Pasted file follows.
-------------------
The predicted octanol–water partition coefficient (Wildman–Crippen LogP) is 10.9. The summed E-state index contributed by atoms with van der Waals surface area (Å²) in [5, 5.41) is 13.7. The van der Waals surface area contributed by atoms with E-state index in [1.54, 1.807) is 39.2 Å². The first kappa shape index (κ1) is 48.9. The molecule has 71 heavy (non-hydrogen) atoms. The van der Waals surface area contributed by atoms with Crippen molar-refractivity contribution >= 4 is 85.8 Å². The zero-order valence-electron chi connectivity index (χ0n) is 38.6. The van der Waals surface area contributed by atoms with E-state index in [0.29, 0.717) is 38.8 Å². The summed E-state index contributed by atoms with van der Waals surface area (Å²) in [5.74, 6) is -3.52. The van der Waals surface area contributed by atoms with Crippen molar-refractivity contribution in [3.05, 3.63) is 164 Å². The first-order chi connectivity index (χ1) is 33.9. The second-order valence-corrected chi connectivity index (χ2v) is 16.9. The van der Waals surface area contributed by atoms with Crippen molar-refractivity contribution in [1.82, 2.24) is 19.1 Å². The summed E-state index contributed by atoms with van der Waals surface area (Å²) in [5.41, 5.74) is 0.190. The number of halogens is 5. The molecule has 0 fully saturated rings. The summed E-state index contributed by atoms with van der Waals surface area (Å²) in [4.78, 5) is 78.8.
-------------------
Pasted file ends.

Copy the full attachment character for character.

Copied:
The predicted octanol–water partition coefficient (Wildman–Crippen LogP) is 10.9. The summed E-state index contributed by atoms with van der Waals surface area (Å²) in [5, 5.41) is 13.7. The van der Waals surface area contributed by atoms with E-state index in [1.54, 1.807) is 39.2 Å². The first kappa shape index (κ1) is 48.9. The molecule has 71 heavy (non-hydrogen) atoms. The van der Waals surface area contributed by atoms with Crippen molar-refractivity contribution >= 4 is 85.8 Å². The zero-order valence-electron chi connectivity index (χ0n) is 38.6. The van der Waals surface area contributed by atoms with E-state index in [0.29, 0.717) is 38.8 Å². The summed E-state index contributed by atoms with van der Waals surface area (Å²) in [5.74, 6) is -3.52. The van der Waals surface area contributed by atoms with Crippen molar-refractivity contribution in [3.05, 3.63) is 164 Å². The first-order chi connectivity index (χ1) is 33.9. The second-order valence-corrected chi connectivity index (χ2v) is 16.9. The van der Waals surface area contributed by atoms with Crippen molar-refractivity contribution in [1.82, 2.24) is 19.1 Å². The summed E-state index contributed by atoms with van der Waals surface area (Å²) in [5.41, 5.74) is 0.190. The number of halogens is 5. The molecule has 0 fully saturated rings. The summed E-state index contributed by atoms with van der Waals surface area (Å²) in [4.78, 5) is 78.8.